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Arkansas commit Dylan Questad plays with a chip on his shoulder

Arkansas commit Dylan Questad plays with a chip on his shoulder
Dylan Questad (7) during the Perfect Game All-American Classic. (Credit: Mark J. Rebilas-USA TODAY Sports)

WATERFORD, Wis. (BVM) – Dylan Questad has made a name for himself over the last year. The Waterford ace has been committed to Arkansas and is considered one of the best players in Wisconsin for the Class of 2023. However, this summer, people took notice of the right-handed pitcher from Waterford, Wisconsin because he was dominating on the national stage. 

“It was kind of like a dream come true,” Questad said. “Because guys like Gavin Lux and Jarred Kelenic were just some of the few guys (from Wisconsin) that got to be able to play in some of these events and succeed in them.” 

Questad played in the Perfect Game All-American Game as well as the Area Code Games last summer. He was named Area Code Games pitcher of the week after pitching three perfect innings with six strikeouts. It was a great outing for Questad and following his success last summer, his name began to rise both in MLB draft discussions and in the national rankings. 

“After I had those successful outings, I started hearing these things,” Questad said. “It kind of sounds fake at first just because a kid from a town of 5,000 people doesn’t really expect that it can happen to them until it really does.”

The insertion of Questad’s name in MLB draft talk as well as getting recognition nationally may have come as a bit of a surprise, but his success at that level was never in doubt. Questad knows he can play with the best players in the country so when he does get the opportunity, he plays with a chip on his shoulder. 

During the Area Code Games, he went up against the No. 1 pitcher in the Class of 2023, Noble Meyer. It was a chance to go head-to-head with the very best and Questad threw three scoreless innings. He’s made it a point to show what baseball players from Wisconsin and the north can do.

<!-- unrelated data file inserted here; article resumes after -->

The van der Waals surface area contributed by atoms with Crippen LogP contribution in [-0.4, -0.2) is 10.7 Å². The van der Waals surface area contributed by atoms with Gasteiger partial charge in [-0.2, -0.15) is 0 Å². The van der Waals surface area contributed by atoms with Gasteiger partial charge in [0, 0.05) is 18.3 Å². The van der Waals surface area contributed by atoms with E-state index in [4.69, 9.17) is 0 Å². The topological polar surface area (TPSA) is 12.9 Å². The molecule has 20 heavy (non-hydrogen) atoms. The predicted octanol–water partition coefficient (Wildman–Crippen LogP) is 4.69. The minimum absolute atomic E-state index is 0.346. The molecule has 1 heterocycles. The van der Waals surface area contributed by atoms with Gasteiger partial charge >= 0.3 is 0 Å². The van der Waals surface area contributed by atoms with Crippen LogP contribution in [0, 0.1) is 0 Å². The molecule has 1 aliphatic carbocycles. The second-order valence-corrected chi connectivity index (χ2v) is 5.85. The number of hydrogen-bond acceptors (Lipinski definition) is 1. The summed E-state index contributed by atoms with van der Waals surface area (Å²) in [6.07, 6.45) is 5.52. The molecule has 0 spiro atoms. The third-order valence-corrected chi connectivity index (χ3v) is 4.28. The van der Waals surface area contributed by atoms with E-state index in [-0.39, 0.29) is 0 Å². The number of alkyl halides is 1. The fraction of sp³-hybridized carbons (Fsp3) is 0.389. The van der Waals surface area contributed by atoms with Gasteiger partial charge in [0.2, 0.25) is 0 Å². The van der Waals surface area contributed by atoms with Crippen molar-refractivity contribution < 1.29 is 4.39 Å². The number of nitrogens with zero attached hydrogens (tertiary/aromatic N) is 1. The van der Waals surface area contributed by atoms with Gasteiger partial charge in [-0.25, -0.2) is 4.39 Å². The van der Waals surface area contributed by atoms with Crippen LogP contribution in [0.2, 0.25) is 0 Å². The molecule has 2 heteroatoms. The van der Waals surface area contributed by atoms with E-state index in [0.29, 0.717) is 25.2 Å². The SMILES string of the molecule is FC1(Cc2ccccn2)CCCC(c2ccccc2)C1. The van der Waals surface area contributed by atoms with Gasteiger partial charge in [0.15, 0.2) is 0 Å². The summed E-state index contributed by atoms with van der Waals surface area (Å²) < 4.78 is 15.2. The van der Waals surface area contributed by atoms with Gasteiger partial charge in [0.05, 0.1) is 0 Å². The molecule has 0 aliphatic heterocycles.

“I definitely take it personally because everyone always thinks of Florida, Texas, California and Georgia as these baseball states,” Questad said. “I just try to prove everyday that these northern states can have guys just as good as these southern states that play year round.” 

The weather might not be as good year round but Questad is still putting in the work and it is paying off. Even last summer, he was not playing his best baseball early on but he got to work, trying to find what was affecting his play. He was able to fix the problems and then went on to have the best summer of his career. 

He plays like he has something to prove and that isn’t just because he’s trying to get people to notice him or show that there are good ball players from up north. Questad is playing to prove to everyone why he has earned the accolades and the attention. He is a highly-ranked pitcher who is committed to play baseball at the University of Arkansas and that is motivation enough. 

“It definitely puts more pressure on me than the other kids just because people from other schools and in my conference put a target on my back,” Questad said. “They put a little bit more effort whenever I’m pitching.” 

Questad knows how to handle the pressure. He has family, coaches and players he can reach out to for advice. Recently, he’s gotten the chance to talk to guys like Kelenic who have been in the national spotlight and are from Wisconsin. It’s something he appreciates and hopes he can do for future players. 

That’s one of the benefits of the pressure. Experience gives him a chance to help those that come after him and it has helped Questad take on a different leadership role with his high school team. He’s not only a senior but also a player who is going to play Division I baseball and could be drafted. They look up to him.

“It feels a lot different just because there’s new kids that are kind of still new to the sport so I’m just trying to be as welcoming and helpful as I can,” Questad said about his approach to being a senior leader for Waterford baseball. 

He’ll get the chance to build the Wolverines up for the future before he leaves for Arkansas. It’s one last chance for Questad to play with his friends and try to accomplish his dream of winning state. 

“I’m really excited just because I think that we should have a good squad this year,” Questad said. “I think we have a shot to go to state this year, which I’m really excited about because that has been my dream.”

Once the season is over, it’s back to work, reminding everyone what a kid from a small Wisconsin town with a population of 5,000 people can do when he steps on the mound.